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My name is Ryan Benson. I graduated from high school in June 2002, and I am currently in my sophomore year at the University of Washington in Seattle. I am planning to major in computer science with a focus on architecture and a minor in mathematics. After graduation I plan to work in the information technology field, such as positions at Microsoft. The disability that I have is cerebral palsy. I use an electric wheelchair for mobility. In college I use a laptop for all my work. Along with the word-prediction and the reading software that both help speed me up, I plug-in an external mouse that is like the control on my wheelchair.
I became a DO-IT Scholar in the summer of 2000 when I was in high school. Along with going through both phases of the Summer Study programs of DO-IT, I came back for the third year as a DO-IT intern for Summer Study. After my first Summer Study, I was asked by a DO-IT staff member to go to a local elementary school and talk to third graders about my disability. I also attended the U.W. Engineering Open House and other events, was given a chance to do a job shadow for a day at Microsoft, and through the DO-IT online e-mail mentoring received a lot of information about various topics such as finding a job, preparing for college life, and getting the accommodations that I needed when I entered college.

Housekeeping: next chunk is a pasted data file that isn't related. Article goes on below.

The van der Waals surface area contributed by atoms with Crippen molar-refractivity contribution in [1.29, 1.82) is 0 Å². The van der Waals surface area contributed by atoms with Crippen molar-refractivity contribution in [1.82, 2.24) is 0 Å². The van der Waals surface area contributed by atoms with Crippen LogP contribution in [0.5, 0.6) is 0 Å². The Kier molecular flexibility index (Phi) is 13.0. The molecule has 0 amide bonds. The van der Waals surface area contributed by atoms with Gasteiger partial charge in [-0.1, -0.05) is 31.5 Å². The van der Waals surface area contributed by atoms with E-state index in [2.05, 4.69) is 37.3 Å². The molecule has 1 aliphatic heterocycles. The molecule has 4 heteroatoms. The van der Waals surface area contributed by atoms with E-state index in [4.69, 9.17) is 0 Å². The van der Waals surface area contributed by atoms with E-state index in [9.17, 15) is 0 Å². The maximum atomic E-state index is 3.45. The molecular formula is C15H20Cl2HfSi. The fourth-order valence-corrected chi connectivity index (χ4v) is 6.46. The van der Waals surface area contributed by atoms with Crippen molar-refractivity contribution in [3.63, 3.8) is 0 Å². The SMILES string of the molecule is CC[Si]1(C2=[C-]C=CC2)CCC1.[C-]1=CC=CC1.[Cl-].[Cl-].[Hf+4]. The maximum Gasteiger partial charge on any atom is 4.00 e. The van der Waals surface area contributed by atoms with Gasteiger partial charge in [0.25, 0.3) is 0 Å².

DO-IT has helped me connect with other programs that gave me opportunities such as internships, and possible future employers who are willing to hire me after I graduate with my degree. It helped empower me with a sense of independence and accomplishment! Now they call me a DO-IT Ambassador, and I share my knowledge/experiences with people who are where I was a few years ago.
Contributed by Ryan Benson, Seattle.
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Citation: Gaylord, V., Johnson, D.R., Lehr, C.A., Bremer, C.D. & Hasazi, S. (Eds.). (2004). Impact: Feature Issue on Achieving Secondary Education and Transition Results for Students with Disabilities, 16(3). Minneapolis: University of Minnesota, Institute on Community Integration. Available from http://ici.umn.edu/products/impact/163.
The print design version (PDF, 671 K, 36 pp.) of this issue of Impact is also available for free, complete with the color layout and photographs. This version looks the most like the newsletter as it was printed.
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